Is getting a kidney stone simply bad luck?

Once a kidney stone is large enough to require treatment, it’s been forming for as long as two years. Award-winning urologist Marshall Stoller, MD, who heads UC San Francisco’s urinary stone division, says there are many proven things you can control to keep your kidneys healthy, including increasing your intake of citrate.

“Kidney stones are happening to people at earlier ages these days. And the earlier you have a stone, the more likely you are to have chronic kidney disease later in life. Simple lifestyle changes, such as increasing your citrate levels by drinking Moonstone, may help your kidneys to stay healthier for the long term,” says Stoller.

He elaborates, “Citrate helps prevent stone formation by reducing the ability of calcium in the urine to bind with oxalate. Back in the early 90s, scientists found that lemonade increased citrate levels in the urine, but we now know that increase is not nearly high enough. To support daily kidney health with citrate, a better approach is to drink a citrate blend, developed by kidney health experts. Available over the counter as Moonstone Kidney Health Beverage, it contains the right amounts of citrate salts, lemon juice and vitamin B6 to optimize the body’s chemistry. It is also a convenient way to increase hydration.”

Stoller encourages everyone, even those without a personal or family history of kidney stones, to adopt a kidney-healthy lifestyle. His advice for keeping kidneys healthy includes:  

  • Limit your salt intake. “The recommended daily limit is 2,300 mg/day. Most people eat twice that much or more! The National Kidney Foundation has some great advice for preparing flavorful, low-sodium meals.”
  • Get plenty of calcium. “There’s a misconception among the healthcare and lay communities that calcium stone formers should avoid calcium. The opposite is true. If you have excess calcium in your urine, it could be coming from your bones. Replenishing your calcium supply supports overall health, especially your bones. High calcium diets are not associated with increased kidney stone risk.” 
  • Drink adequate amounts of fluid. “Moonstone is available in a convenient powdered drink mix. It comes in a variety of delicious flavors including Cranberry Raspberry and Lemon Lime. At less than the cost of your favorite macchiato, you’ll be doing something positive for your health,” says Stoller.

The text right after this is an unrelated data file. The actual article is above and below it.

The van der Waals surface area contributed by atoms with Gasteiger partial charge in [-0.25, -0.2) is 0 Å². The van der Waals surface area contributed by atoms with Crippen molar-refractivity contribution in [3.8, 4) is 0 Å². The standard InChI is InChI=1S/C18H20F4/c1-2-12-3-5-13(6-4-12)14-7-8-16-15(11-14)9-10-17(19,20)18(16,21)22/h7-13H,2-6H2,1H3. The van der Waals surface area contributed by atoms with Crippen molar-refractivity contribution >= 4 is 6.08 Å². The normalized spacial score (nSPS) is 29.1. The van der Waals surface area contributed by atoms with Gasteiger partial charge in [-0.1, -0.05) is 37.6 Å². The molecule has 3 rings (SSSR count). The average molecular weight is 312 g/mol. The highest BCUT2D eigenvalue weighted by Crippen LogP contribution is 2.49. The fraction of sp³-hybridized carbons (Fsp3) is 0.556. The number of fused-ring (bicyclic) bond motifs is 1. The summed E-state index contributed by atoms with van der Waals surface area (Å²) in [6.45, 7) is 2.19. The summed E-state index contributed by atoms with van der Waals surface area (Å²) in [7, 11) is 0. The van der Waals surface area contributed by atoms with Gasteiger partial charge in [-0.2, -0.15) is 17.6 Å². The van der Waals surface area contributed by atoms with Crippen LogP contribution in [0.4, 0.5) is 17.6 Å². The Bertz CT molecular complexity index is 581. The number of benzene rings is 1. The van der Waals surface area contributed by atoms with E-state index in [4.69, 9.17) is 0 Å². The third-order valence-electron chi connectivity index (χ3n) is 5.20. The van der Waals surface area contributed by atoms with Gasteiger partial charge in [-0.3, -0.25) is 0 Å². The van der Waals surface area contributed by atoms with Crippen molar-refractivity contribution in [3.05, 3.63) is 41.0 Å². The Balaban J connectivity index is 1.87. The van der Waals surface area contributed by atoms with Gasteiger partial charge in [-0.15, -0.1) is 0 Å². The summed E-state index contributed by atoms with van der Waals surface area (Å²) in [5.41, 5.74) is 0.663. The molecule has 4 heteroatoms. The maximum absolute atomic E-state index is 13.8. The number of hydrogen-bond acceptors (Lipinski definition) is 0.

Marshall Stoller, MD is affiliated with Moonstone Nutrition.

Doctor uses his personal experience with kidney stones to help others

There’s a good chance you or someone you love will struggle with kidney stones. The condition affects about 1 out of 11 people during their lifetime. While some people pass stones with little to no difficulty, others suffer with immense pain, bleeding or further complications. David Goldfarb, M.D. suffered through a particularly tough case and it inspired him to help others struggling with the condition. 

The NYU-Langone School of Medicine professor will conduct a Facebook Live session about kidney stones and how to treat them on Wednesday, March 11th from 5 to 6 p.m. EDT. Those in the virtual audience will be able to ask Goldfarb questions about the condition and its management. Session participants also can win a prize package from Moonstone Kidney Health Beverage. To be eligible to win, participants must be residents of the United States, be age 18 or older and participate in the event’s comment feed. Three prize packages will be awarded. 

Facebook Live Kidney Health Q and A
March 11th from 5 to 6pm EDT
Dr. David Goldfarb

Moonstone is the first beverage scientifically designed to support kidney health. The patented drink is made with 30mEq of alkali-bound citrate, the only citrate proven to reduce kidney stones formation in most people. Moonstone is available as a great-tasting ready-to-drink beverage and as a convenient drink mix. 

Goldfarb is an acclaimed expert on kidney health. In addition to teaching kidney physiology at NYU School of Medicine and seeing patients who have a variety of kidney stones, Goldfarb has held several leadership positions in nephrology, the branch of medicine that focuses on kidney care. 

He serves on the medical advisory board of the National Kidney Foundation serving Greater New York, the scientific advisory board of the Oxalosis and Hyperoxaluria Foundation, and the board of directors of the International Cystinuria Foundation.

He is the principal investigator of the Rare Kidney Stone Consortium’s Cystinuria Project, which is funded by the National Institute of Diabetes and Digestive and Kidney Diseases and the National Center for Advancing Translational Sciences.

Previously, Goldfarb served as the associate editor of the Clinical Journal of the American Society of Nephrology for five years, and was the president of the Research on Calculus Kinetics Society (the R.O.C.K. Society) and the New York Society of Nephrology. He also served as vice chair of the American Urological Association’s guideline panel on the medical management of kidney stones, representing the American Society of Nephrology.

He was named “Stone Crusher of the Year” by the Oxalosis and Hyperoxaluria Foundation in 2014 and “Nephrologist of the Year” by the American Kidney Fund in 2016.